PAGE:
April 5, 2021
With the coronavirus shuttering schools across the country, students with special needs are bearing a disproportionate amount of the burden. It’s one thing to learn your ABCs in the online classroom, but not even a high-speed internet can make up for certain therapies children with disabilities usually get in a one-on-one setting.
According to a , “the sudden shift to online learning … will, at best, place new burdens on children with disabilities and their families—and, at worst, lead to extended disruptions in services such as speech, occupational, and physical therapy.” And the size of this population is not insignificant:
Roughly 1.5 million students have diagnosed speech or language impairment, making it the second most prevalent disability category in the nation’s K-12 schools. That total doesn’t include a smaller, yet undetermined, number of students who receive physical and occupational therapy.
While the federal government does not track how many students receive tele-therapies in normal times, during the COVID-19 pandemic, the estimate could reach into the millions.
An Imperfect Solution
Most everyone agrees that even if children are able to access services, they will not look like what their IEPs called for. Therapy via tele-health brings a new set of challenges including technology issues, and therapists learning how to deliver services in real time.
University of Kansas special education professor, Sean Smith told Education Week, “compromises are going to have to be made.” That conclusion was borne out in a 2018 Department of Education study for the office of special education that found much of what happens in tele-therapy is “decidedly nontraditional when compared to a brick-and-mortar experience.”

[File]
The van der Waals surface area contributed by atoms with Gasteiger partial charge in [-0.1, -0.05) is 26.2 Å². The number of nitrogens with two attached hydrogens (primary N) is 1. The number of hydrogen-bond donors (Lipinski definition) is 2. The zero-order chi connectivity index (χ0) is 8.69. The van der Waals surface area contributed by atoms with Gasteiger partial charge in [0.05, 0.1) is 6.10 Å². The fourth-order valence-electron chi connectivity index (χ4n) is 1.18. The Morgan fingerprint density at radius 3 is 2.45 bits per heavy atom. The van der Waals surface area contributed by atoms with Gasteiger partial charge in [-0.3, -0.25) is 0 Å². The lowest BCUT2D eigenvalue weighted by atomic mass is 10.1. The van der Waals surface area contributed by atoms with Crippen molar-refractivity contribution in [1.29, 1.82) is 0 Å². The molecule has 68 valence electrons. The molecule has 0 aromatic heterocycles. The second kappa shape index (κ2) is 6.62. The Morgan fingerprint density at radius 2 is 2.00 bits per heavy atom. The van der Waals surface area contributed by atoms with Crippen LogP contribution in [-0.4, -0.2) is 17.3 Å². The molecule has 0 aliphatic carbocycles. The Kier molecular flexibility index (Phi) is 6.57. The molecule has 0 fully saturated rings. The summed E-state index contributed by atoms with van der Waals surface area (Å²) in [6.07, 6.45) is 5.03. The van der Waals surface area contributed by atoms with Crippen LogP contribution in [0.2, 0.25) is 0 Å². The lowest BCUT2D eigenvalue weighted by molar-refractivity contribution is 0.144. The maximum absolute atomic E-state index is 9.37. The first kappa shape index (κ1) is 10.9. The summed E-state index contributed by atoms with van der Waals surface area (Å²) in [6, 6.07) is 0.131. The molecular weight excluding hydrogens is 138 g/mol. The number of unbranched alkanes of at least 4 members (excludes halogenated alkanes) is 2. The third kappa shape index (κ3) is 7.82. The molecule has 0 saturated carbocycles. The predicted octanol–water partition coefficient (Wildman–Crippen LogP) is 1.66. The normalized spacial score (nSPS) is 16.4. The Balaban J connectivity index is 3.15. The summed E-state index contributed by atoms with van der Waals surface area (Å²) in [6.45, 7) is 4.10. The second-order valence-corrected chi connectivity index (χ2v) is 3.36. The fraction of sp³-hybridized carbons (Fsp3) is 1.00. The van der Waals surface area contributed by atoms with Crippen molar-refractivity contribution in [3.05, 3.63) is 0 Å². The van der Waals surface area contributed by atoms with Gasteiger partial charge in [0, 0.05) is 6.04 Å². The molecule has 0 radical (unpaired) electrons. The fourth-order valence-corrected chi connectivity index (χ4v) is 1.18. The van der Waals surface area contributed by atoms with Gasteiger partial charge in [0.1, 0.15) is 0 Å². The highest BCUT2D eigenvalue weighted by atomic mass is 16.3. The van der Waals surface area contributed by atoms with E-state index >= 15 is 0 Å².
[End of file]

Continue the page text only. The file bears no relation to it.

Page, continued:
It can feel a lot like the wild West according to those on the front lines:
At the end of March, at least a third of states had no laws or guidance for tele-therapy for speech and language services, according to the American Speech and Hearing Association. The association and other professional organizations, such as the American Occupational Therapy Association and the American Physical Therapy Association, have pushed for legislative solutions or sweeping executive orders from governors to ensure their members can work with students via distance learning. In states where there are not laws on the books, speech-language pathologists and therapists are flooding licensing boards with calls to ensure they can practice online.
Concluded one experienced speech therapist, “They deserve the best I can give, and I am scrambling to learn new tricks to be effective and productive.”